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Already doing partial mash?

Hi all,

I am still pretty new to the hobby, but I have a few brews under my belt, and I’m increasingly happy with the output of the extract kits I’m using. Because I would like a little more room to explore (and screw up, if it happens), I started researching the partial mash method. However, I’m now pretty confused–it sounds like this is just exactly what I’ve been doing with the speciality grain option (as in steeping the grains) from NB?

Is that true, or is there a nuance I’m missing here that makes it “partial mash?”

And if that’s the case, how do I accommodate my wandering soul here? I’d like to try putting a recipe or two together, maybe, or just trying some different grains, but I was thinking that by using extract kits I’m really locked in, and I’m not really ready to do all grain (nor, to be fair, is my wife ready to buy a new set of equipment).

In any case, I guess I’m looking for advice on stepping up the complexity and challenge of the process in a reasonable way. Any suggestions welcome. Thanks in advance!

-Jeff

The roasting process used to create the specialty grains convert the starches to sugar. So you can just steep them to extract the color and a little sugar.

When using a base malt ( 2row, 6row, Pilsner, …) you need to mash (steep) them for 60 minutes, at ~150* to allow the enzymes in the grain to convert starches to sugar.

The difference between steeping and PM, you don’t get much sugar out of a steep.

You can take any recipe and convert it to PM. 1st you need to know how much grain you can “mash”. Then using a recipe calculator, enter the recipe as it’s written, noting the OG/SRM. Then add in the base grain to the level that you can work with. Then delete the LME/DEM until you get the OG the recipe calls for.

Clear as mud? :shock:

Ah, I think I understand now. Those specialty grains I’ve been getting have already had a lot of the starches converted, and I’m just getting those sugars out with the steeping–not doing the actual converting.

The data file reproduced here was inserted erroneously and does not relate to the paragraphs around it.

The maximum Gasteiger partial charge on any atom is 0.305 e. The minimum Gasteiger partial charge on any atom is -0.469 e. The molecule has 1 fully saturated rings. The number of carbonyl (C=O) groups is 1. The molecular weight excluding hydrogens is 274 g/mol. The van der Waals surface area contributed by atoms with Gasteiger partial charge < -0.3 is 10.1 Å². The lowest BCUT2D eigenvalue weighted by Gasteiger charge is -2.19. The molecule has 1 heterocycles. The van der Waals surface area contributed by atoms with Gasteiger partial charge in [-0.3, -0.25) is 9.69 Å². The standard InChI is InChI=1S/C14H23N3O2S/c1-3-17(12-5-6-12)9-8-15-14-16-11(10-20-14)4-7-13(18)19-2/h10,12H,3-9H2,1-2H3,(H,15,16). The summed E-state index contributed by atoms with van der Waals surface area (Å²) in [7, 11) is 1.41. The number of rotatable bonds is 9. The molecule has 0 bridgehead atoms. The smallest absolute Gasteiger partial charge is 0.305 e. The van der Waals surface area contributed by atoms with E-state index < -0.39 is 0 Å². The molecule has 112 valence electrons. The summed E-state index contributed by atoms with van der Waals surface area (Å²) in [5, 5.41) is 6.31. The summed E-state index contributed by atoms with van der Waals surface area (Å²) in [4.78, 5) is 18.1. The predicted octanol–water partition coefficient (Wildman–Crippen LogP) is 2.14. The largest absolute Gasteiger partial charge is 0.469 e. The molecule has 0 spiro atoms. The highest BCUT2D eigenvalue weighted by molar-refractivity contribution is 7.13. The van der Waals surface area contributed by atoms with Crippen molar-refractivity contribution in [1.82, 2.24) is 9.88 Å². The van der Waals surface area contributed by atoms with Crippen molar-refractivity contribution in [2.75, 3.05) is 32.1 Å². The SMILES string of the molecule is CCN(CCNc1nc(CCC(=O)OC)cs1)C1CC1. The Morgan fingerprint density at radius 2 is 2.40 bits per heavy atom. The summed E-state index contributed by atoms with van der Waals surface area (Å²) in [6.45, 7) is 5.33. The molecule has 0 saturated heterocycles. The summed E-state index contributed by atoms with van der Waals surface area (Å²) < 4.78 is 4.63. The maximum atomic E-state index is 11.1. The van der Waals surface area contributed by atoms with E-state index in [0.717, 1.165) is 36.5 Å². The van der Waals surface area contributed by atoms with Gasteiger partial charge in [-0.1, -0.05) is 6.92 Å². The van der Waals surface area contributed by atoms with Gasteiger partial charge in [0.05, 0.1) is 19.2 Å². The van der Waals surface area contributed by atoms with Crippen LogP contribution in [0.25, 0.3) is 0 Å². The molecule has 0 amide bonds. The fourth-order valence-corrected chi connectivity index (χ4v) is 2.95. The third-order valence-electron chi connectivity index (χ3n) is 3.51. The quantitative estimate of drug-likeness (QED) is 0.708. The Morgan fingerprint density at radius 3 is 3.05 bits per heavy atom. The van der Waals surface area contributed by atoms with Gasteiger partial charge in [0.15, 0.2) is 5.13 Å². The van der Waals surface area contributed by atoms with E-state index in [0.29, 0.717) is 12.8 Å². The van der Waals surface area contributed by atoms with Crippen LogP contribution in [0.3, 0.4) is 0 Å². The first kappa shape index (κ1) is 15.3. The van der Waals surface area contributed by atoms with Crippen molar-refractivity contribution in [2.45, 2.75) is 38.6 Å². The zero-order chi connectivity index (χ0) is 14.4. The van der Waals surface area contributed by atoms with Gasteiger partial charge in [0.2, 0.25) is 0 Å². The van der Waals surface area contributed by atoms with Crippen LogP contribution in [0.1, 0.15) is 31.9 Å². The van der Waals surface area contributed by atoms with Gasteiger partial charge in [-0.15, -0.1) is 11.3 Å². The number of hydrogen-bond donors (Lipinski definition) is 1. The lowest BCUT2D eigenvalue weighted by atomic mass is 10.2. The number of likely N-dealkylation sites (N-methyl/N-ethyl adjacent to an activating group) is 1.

So, when doing a partial mash, I need to figure out how much sugar I’m getting out of the mash, which I’m spending a good hour on (instead of a 15 minute steep), and use less of the other fermentables.

Then, I think, instead of steeping, I just add the mash water to the kettle?

Ok! That makes sense to me, and the rest of the instructions generally make sense, as well. I’ll probably sit down this weekend and see if I can’t work my way through a recipe as a dry run.

Big help, and very cool. As always, thanks, Nighthawk!

A quick example. The Caribou Slober Extract recipe.

SPECIALTY GRAIN
0.25 lbs Briess Caramel 80L
0.25 lbs Fawcett Pale Chocolate
0.125 lbs Black Malt

FERMENTABLES
6 lbs Amber malt syrup
1 lbs Amber dry malt extract

OG 1.52/SRM 21-23

Say you can “mash” 5lbs of grain. The recipe may look something like this.

4lb 2row
4lb Amber DME
.25 c-80
.25 chocolate
.25 black malt.

This will give you an OG of ~1.056 based on an efficiency of 65%. Efficiency being how “efficient” you are in getting the sugars out of the grain. If you are more efficient than that, you can add some water to dilute it down. Or just go with the higher alcohol content.

You could also go with 3lb of 2row, adding table sugar (1lb = 1.009/5g) if needed to bump the OG.

And an SRM of ~21. Because I doubled the black malt to raise to color, lost color because of deleting the amber LME, you could mash only 1/2 of it for the full time. Then add 1/2 the last 15 minutes to get the color but not all the roasted flavor.

You can use free online recipe generators at tastybrew.com or brewtoad. Or a downloaded program. Qbrew is free. Strangebrew, after the trial period is still useful. Though both of these programs are behind in some of the ingredients. The other commercial programs, ProMash, BeerTools, Beersmith are great also. And there are many others. Some people have even made spreadsheet based calculators that they have shared for other to use.

You can do this as a “brew in a bag” on your stove top. You can google that for more info.

Hey, this is really helpful! I’m using Beersmith to try putting together my first from-scratch recipe (well, based on a recipe already in the DB, but you know what I mean). So, I’m breaking out of the off-the-shelf-extract box, which was the goal, and really enjoying figuring out these next steps. Thanks again for your help!

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